A huge ditto to a great wood block set. We like the extra large Haba set. Literally works for every age and interest, from infant to adult. We keep them next to the box of figurines for complementary play. One of the few toys that have never been out of rotation.

    We’re still a household with little siblings who aren’t safe with small pieces. Here are my recs.
    Tangos – Similar to pattern blocks but with added difficulty (age 6+). It’s all about problem solving and trying different approaches. A travel magnetic set is good for on-the-go and for keeping small pieces away from the littles, although I think it’s easier to be creative with a non-magnetic set.
    Joinks – I see room for improvement, but they get played with a lot at our house – even more than legos and magnetic tiles, which is saying a lot. (Note: some pieces are a choking risk but they are easier to keep track of than, say, marbles so I don’t PANIC when they are out).
    Battat Take-A-Part Airplane (etc) – SO great for the very young builder (~18m-4 years). If you have a kid under 3, just buy it. Seriously.
    Rollipop – Baby/toddler safe marble run. It’s not as exciting or customizable as the big runs (which are in storage, sigh), but still fun. My bigs like being able to set it up for the littles all by themselves.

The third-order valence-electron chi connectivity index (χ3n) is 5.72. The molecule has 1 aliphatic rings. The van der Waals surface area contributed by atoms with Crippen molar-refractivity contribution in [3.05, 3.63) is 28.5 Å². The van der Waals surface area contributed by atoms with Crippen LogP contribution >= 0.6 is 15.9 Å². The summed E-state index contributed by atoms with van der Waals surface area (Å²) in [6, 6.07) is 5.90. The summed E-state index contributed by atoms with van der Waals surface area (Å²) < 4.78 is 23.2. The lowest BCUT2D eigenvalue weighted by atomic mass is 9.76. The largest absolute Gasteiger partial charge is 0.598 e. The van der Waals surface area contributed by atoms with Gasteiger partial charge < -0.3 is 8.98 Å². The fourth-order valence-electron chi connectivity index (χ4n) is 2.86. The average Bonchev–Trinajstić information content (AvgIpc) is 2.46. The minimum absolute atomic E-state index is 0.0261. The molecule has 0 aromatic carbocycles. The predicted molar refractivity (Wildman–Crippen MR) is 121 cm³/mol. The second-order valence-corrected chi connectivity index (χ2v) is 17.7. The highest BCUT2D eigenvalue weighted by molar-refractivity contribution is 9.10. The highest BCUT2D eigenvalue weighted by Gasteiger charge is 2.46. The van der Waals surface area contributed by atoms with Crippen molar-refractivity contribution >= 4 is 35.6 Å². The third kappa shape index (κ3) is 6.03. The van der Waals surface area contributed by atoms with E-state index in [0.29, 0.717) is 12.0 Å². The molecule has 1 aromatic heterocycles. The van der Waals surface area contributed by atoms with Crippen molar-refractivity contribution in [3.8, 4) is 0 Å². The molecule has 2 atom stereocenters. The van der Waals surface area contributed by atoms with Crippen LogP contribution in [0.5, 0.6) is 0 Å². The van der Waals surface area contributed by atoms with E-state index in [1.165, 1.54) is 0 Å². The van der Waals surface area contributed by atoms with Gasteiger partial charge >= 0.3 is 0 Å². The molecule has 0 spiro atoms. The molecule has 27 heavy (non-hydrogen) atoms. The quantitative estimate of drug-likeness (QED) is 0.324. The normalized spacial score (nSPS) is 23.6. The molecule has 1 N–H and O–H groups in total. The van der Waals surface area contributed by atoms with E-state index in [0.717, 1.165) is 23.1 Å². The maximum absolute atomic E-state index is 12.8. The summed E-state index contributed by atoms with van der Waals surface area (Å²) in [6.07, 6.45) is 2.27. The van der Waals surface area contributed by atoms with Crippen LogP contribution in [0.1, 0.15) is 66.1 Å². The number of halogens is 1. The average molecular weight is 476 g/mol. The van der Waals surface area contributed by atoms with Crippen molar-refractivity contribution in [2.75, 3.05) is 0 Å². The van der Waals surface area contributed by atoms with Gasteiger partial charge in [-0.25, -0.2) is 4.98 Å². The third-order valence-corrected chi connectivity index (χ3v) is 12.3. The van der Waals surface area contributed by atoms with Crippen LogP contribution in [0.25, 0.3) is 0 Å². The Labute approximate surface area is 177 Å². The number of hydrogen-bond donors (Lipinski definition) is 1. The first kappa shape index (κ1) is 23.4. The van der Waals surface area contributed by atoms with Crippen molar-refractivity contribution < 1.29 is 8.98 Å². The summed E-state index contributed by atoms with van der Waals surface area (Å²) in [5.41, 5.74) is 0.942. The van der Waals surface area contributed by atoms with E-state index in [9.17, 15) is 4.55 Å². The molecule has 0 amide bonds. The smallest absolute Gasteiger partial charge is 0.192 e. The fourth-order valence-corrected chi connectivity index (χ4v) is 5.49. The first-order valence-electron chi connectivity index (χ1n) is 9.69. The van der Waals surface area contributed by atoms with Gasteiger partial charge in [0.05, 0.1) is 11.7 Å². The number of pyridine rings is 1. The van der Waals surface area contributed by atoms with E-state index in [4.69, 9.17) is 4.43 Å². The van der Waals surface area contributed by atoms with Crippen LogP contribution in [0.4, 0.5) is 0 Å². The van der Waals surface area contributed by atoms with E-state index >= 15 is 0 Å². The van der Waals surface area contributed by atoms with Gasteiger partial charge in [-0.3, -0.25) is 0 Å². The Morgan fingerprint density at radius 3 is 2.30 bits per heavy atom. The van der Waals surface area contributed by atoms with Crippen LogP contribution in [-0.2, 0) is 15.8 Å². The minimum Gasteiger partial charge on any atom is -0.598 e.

Pipes – We have a set similar to Lakeshore Pipe Builders and Tubation (except with funnel pieces) that’s a hit in the bathtub or outside on a hot day. The kids bring them out for dry play, too, as houses and horns and anything else.

  23. I’m a mama who works in a non-STEM career, but more than half of my husband’s immediate and extended family members are engineers. Thanks for the great suggestions!

  24. Shana, I loved this post. I also loved your blocks post a few years back (which inspired us to get Magnatiles and Zoob). And I can say, a few weeks after Christmas, that the items that we purchased from this post are still in heavy rotation. Suspend is our favourite as my 4 year old daughter can easily join in. Equilibrio is sometimes frustrating for my 7 year old but it is teaching him patience and perseverance (ahem…well, I hope it is, anyway!). Thank you so much. My kids are the same age as yours and so far our success rate with the toys you’ve written about is 100%! Giant thanks and hug to you and yours. We want to play with you!

  25. My 12 year old is almost too big for toys, but not really. I would love a fun, creative STEM thing for her. Do you have any older kid suggestions?

  26. Andrew Henry’s Meadow!!! That was my favorite book as a child!! My sister and I read it a million times. It went of print for many years (it didn’t even have an ISBN number- some obscure Canadian version), and I could never find a copy. I feel like my childhood has been returned to me!!